Sex is a real drag. It costs a huge amount of energy, reduces the efficiency of gene transfer and spreads disease. Theoretically, it would be a lot more efficient just to reproduce asexually, but less than 1% of animal species make do without sex. The ‘Red Queen’ (‘It takes all the running you can do, just to stay in the same place!’ Lewis Carroll, Through the Looking Glass) hypothesis posits that organisms must constantly evolve just to maintain their fitness relative to other co-evolving systems. In this hypothesis, the main reason for the evolutionary success of sex is that it helps create genetic variability. This helps animals quickly develop adaptations against relentlessly co-evolving parasites and pathogens. Bdelloid rotifers (a class of small freshwater invertebrates) are the big exception to this rule. They have reproduced asexually for tens of millions of years and diversified into over 450 species. Bdelloid rotifers seem to be impervious to the Red Queen effect as asexuals and manage to stay ahead in the evolutionary arms race, but how do they cope with co-evolved enemies? Chris Wilson and Paul Sherman at Cornell University recently tested the idea that rotifers ditch co-adapted parasites simply by drying up and dispersing on the wind, and published their results in a recent edition of Science.

Wilson and Sherman started by measuring how long a population of Bdelloid rotifer clones (Habrotrocha elusa) can survive when infected by a fungal parasite (Rotiferophthora angustispora). When infected, the rotifers were wiped out after 13 days in water. Next, the team infected hydrated rotifer populations with fungi, dried the cultures out for several weeks and looked at how the rotifer and fungal populations recovered when re-hydrated. The fungi were able to recover and destroy rotifer populations when dried out for up to 3 weeks. However, after dry spells longer than 3 weeks, the rotifers recovered but the fungi were almost non-existent. These results suggest that rotifers can evade parasites by simply outlasting them in dry conditions.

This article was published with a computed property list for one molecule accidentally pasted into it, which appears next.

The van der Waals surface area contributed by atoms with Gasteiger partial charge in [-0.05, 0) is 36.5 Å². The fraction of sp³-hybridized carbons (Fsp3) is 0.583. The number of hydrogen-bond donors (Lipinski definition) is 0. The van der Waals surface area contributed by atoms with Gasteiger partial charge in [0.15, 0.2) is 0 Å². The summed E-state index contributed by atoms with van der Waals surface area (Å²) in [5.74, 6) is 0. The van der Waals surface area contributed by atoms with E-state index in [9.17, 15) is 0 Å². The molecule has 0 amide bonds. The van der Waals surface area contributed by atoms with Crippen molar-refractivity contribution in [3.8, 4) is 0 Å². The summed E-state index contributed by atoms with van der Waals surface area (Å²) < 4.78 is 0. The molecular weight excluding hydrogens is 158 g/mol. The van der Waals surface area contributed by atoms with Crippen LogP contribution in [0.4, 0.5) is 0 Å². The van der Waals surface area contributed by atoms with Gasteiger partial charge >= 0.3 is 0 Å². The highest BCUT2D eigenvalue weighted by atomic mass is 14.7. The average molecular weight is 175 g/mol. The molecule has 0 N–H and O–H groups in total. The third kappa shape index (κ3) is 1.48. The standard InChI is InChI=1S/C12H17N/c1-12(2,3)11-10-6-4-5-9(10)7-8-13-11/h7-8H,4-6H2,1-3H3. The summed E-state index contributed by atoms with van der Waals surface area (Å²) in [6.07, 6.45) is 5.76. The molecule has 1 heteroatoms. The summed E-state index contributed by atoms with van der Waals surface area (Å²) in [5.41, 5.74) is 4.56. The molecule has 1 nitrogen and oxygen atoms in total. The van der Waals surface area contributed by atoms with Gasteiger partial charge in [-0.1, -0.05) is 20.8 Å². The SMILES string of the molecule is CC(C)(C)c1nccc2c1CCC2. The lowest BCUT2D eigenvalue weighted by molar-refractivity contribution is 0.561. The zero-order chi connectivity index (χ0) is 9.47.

Knowing that rotifers are small enough to be carried as spores (tuns) by wind when dried out, the researchers wanted to find out whether rotifers could use this ability to evade fungal parasites in space. To test this, they grew cultures of rotifers and fungi, dried them out for a week and then put the dried out cultures in a wind tunnel. Collecting the rotifer tuns downwind, the team then rehydrated them. Over half of the rotifer populations tested were uninfected and started new fungi-free populations. When cultures containing rotifers and fungi were dried out for a week and rehydrated, the fungi quickly regained the upper hand in all cultures, so wind dispersal clearly increased the chances of rotifers shedding their fungal freeriders.

Wilson and Sherman provide strong evidence that spatiotemporal escape can help protect asexual animals from co-evolved enemies. The experiments are exceedingly simple, but very elegant; they will almost certainly evoke a ‘Why didn't I think of doing that?’ response from a large host of biologists. Most importantly, the work of Wilson and Sherman cuts right through the heart of a long-standing knot in evolutionary biology. The authors have discovered one way asexual rotifers can outrun the Red Queen.

G. W.
P. W.
Anciently asexual bdelloid rotifers escape lethal fungal parasites by drying up and blowing away